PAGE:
We often don’t trust God’s faithfulness because we don’t know the story God is dreaming for us and so we think we can write a better one. And when things don’t go the way we want them to go, or the way society tells us they should go, we lose sight of the promise and try to rely on our own faithfulness instead of God’s.
Abraham and Sarah did that with harmful effect on others.
I’m not saying we’re puppets on a string and God is writing a story we have no agency in. But I am saying that when we find ourselves in a situation we wish we weren’t in, no matter what that challenge, if we can take a longer view of our pain and struggles, perhaps we can follow the thread that will lead us through it and into a chapter we can’t even imagine to write yet.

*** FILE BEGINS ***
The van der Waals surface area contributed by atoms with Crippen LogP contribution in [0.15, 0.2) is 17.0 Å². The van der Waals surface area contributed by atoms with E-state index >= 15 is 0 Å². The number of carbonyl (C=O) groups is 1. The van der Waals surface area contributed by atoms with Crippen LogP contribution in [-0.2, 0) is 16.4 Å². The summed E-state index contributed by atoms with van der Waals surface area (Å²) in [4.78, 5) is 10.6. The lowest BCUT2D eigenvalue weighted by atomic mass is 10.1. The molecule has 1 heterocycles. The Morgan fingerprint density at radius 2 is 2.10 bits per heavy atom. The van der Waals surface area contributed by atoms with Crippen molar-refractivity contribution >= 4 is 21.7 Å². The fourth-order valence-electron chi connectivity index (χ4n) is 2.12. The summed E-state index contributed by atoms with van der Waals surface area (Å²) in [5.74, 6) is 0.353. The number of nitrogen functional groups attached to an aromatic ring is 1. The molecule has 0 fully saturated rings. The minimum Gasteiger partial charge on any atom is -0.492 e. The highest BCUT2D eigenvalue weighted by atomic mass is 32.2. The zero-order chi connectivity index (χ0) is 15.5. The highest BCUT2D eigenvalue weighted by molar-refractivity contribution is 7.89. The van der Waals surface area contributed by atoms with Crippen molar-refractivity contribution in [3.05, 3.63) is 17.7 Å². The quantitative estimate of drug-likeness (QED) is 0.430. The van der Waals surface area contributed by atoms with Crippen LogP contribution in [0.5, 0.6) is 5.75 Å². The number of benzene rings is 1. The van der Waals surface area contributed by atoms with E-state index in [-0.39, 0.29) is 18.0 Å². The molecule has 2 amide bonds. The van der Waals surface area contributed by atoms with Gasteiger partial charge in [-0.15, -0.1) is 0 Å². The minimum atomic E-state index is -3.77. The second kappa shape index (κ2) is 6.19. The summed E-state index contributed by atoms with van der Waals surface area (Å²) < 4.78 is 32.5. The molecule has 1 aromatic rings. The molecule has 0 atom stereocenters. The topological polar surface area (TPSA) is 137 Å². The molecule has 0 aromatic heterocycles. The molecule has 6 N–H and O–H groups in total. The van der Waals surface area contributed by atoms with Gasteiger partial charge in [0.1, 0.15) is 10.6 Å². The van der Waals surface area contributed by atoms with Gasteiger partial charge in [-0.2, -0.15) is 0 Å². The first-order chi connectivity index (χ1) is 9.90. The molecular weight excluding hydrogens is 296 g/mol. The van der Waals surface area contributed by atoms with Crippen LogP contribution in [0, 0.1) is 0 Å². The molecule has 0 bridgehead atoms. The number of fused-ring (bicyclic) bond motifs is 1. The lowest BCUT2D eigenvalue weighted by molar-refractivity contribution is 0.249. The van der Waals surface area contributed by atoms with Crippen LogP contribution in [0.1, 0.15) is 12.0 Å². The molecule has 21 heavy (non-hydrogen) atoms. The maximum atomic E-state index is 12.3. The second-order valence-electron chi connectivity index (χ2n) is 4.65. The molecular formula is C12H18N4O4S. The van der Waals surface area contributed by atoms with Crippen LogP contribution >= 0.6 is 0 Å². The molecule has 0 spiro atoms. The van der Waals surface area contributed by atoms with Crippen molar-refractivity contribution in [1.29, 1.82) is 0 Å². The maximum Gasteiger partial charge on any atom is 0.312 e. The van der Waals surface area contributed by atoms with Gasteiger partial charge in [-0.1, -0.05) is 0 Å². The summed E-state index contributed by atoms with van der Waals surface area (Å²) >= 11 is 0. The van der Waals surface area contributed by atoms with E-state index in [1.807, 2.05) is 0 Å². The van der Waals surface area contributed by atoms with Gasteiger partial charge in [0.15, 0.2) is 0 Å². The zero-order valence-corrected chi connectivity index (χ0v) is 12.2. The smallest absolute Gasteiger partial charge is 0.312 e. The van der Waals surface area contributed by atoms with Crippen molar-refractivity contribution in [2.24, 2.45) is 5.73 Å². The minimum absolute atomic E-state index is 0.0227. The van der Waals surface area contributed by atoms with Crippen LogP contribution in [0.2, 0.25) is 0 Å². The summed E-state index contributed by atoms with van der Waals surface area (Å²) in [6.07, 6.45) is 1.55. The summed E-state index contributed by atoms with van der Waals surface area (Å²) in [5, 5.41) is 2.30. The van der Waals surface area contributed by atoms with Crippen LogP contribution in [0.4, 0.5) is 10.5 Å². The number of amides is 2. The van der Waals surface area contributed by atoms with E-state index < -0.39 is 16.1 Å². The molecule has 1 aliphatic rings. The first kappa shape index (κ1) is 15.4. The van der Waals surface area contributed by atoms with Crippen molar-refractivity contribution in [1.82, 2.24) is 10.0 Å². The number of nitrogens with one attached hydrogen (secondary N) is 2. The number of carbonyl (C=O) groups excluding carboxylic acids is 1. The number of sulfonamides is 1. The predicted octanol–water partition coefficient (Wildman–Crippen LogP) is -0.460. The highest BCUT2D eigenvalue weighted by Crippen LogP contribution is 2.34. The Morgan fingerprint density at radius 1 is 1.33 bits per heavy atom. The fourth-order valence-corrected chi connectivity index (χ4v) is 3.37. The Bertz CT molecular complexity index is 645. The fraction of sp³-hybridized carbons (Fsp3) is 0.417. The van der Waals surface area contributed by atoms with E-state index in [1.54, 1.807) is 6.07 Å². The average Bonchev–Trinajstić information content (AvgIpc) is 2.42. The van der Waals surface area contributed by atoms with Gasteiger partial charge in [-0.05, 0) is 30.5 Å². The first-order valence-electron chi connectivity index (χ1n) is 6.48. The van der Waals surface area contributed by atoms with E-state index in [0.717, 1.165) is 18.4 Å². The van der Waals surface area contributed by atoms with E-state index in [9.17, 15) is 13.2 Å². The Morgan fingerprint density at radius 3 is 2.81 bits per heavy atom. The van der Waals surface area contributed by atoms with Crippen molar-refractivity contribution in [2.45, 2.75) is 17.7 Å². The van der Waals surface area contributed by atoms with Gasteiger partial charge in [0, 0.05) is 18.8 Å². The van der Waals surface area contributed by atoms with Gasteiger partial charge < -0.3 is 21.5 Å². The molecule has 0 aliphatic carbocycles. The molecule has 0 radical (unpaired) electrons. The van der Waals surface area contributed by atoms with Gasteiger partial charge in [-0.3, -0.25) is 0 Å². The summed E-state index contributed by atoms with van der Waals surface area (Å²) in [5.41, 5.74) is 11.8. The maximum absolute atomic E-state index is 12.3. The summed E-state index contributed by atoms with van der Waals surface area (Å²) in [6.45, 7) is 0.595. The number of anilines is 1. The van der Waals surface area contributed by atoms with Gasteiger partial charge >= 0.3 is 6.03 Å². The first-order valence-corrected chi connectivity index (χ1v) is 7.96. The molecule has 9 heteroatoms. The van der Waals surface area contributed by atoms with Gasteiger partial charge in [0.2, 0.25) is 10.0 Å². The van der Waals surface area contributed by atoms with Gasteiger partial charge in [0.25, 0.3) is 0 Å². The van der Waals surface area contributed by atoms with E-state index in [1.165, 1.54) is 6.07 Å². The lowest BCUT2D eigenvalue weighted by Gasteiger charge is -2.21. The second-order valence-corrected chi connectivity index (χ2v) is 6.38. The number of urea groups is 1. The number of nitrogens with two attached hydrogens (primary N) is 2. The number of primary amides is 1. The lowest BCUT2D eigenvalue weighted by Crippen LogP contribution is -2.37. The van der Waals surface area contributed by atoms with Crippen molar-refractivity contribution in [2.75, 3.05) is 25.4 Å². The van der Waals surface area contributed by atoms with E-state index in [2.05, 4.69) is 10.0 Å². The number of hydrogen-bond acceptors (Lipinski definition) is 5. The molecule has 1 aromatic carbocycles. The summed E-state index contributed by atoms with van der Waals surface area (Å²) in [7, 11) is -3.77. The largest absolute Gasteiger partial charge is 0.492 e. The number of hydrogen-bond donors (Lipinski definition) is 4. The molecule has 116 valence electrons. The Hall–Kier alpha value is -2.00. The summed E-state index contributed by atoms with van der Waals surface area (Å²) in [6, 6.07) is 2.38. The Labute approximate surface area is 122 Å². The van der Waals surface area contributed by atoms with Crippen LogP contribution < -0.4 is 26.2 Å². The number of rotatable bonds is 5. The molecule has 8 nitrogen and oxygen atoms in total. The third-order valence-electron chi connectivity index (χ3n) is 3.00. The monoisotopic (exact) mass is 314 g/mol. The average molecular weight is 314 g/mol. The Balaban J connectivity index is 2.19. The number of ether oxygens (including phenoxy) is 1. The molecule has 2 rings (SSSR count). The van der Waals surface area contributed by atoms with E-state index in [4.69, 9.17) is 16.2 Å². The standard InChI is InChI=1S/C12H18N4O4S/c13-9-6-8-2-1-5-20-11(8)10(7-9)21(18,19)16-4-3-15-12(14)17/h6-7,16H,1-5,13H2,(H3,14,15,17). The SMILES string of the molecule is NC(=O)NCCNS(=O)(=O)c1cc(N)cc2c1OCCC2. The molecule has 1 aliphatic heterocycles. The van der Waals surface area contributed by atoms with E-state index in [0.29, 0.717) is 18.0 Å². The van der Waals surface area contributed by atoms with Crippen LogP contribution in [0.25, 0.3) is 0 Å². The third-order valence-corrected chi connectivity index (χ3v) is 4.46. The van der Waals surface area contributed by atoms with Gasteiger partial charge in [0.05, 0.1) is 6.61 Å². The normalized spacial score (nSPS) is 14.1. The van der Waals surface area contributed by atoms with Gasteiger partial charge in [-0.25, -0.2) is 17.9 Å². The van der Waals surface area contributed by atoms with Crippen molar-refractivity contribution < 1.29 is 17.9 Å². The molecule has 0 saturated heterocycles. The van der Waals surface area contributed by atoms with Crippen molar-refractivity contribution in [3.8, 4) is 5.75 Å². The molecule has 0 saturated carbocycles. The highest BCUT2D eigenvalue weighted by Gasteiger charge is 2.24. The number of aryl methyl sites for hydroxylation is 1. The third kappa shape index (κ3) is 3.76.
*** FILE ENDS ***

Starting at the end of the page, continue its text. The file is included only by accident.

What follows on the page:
My grandmother used to laugh when talking about her life. She’d grown up near a logging camp in Maine in the early 1900s. She’d followed her older sister out to California in the roaring 20s, where she met my grandfather, who owned a bus line with his brother. They got married right before the crash, when he lost everything he had and they moved to Washington state, where his family was, and where she’d go to the river to collect water cress to try to sell to restaurants so they could get food to stay alive. Over the years, she had her own fertility challenges, and my grandfather had his challenges with alcohol addiction. They knew struggle and grief too.
But looking back at her life she said she never would have known to even guess when she was a kid in Maine that she’d work for a movie studio in Hollywood in the early days of movies. Or that she’d end up in Washington State, happily watching her grandkids swim in the lake.